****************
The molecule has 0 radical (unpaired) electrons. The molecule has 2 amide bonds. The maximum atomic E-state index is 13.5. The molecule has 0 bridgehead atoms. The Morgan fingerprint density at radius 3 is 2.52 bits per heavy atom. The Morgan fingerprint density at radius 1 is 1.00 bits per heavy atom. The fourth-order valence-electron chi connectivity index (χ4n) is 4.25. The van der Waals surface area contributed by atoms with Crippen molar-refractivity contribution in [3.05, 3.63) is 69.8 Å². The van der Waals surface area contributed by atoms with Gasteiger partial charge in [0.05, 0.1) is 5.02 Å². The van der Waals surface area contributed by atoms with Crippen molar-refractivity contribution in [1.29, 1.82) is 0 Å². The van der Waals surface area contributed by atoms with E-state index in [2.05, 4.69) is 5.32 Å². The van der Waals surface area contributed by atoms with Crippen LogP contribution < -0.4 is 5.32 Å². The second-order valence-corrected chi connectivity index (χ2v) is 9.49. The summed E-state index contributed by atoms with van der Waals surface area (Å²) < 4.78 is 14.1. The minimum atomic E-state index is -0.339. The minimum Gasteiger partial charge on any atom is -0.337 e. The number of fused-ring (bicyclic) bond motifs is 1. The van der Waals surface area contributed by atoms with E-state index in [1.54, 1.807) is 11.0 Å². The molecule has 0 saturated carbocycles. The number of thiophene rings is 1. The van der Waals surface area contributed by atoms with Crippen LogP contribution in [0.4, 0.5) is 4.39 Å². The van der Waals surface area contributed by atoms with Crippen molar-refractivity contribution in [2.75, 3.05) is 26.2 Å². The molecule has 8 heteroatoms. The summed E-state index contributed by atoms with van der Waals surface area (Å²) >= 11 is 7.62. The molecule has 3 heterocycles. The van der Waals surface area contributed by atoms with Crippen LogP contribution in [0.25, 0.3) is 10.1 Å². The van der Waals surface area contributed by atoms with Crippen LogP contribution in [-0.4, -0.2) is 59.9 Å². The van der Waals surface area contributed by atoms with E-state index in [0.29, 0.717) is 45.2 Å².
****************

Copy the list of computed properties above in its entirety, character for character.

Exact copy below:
The molecule has 0 radical (unpaired) electrons. The molecule has 2 amide bonds. The maximum atomic E-state index is 13.5. The molecule has 0 bridgehead atoms. The Morgan fingerprint density at radius 3 is 2.52 bits per heavy atom. The Morgan fingerprint density at radius 1 is 1.00 bits per heavy atom. The fourth-order valence-electron chi connectivity index (χ4n) is 4.25. The van der Waals surface area contributed by atoms with Crippen molar-refractivity contribution in [3.05, 3.63) is 69.8 Å². The van der Waals surface area contributed by atoms with Gasteiger partial charge in [0.05, 0.1) is 5.02 Å². The van der Waals surface area contributed by atoms with Crippen molar-refractivity contribution in [1.29, 1.82) is 0 Å². The van der Waals surface area contributed by atoms with E-state index in [2.05, 4.69) is 5.32 Å². The van der Waals surface area contributed by atoms with Crippen LogP contribution < -0.4 is 5.32 Å². The second-order valence-corrected chi connectivity index (χ2v) is 9.49. The summed E-state index contributed by atoms with van der Waals surface area (Å²) < 4.78 is 14.1. The minimum atomic E-state index is -0.339. The minimum Gasteiger partial charge on any atom is -0.337 e. The number of fused-ring (bicyclic) bond motifs is 1. The van der Waals surface area contributed by atoms with E-state index in [1.54, 1.807) is 11.0 Å². The molecule has 0 saturated carbocycles. The number of thiophene rings is 1. The van der Waals surface area contributed by atoms with Crippen LogP contribution in [0.4, 0.5) is 4.39 Å². The van der Waals surface area contributed by atoms with Crippen molar-refractivity contribution in [2.75, 3.05) is 26.2 Å². The molecule has 8 heteroatoms. The summed E-state index contributed by atoms with van der Waals surface area (Å²) >= 11 is 7.62. The molecule has 3 heterocycles. The van der Waals surface area contributed by atoms with Crippen LogP contribution in [0.25, 0.3) is 10.1 Å². The van der Waals surface area contributed by atoms with Crippen LogP contribution in [-0.4, -0.2) is 59.9 Å². The van der Waals surface area contributed by atoms with E-state index in [0.29, 0.717) is 45.2 Å².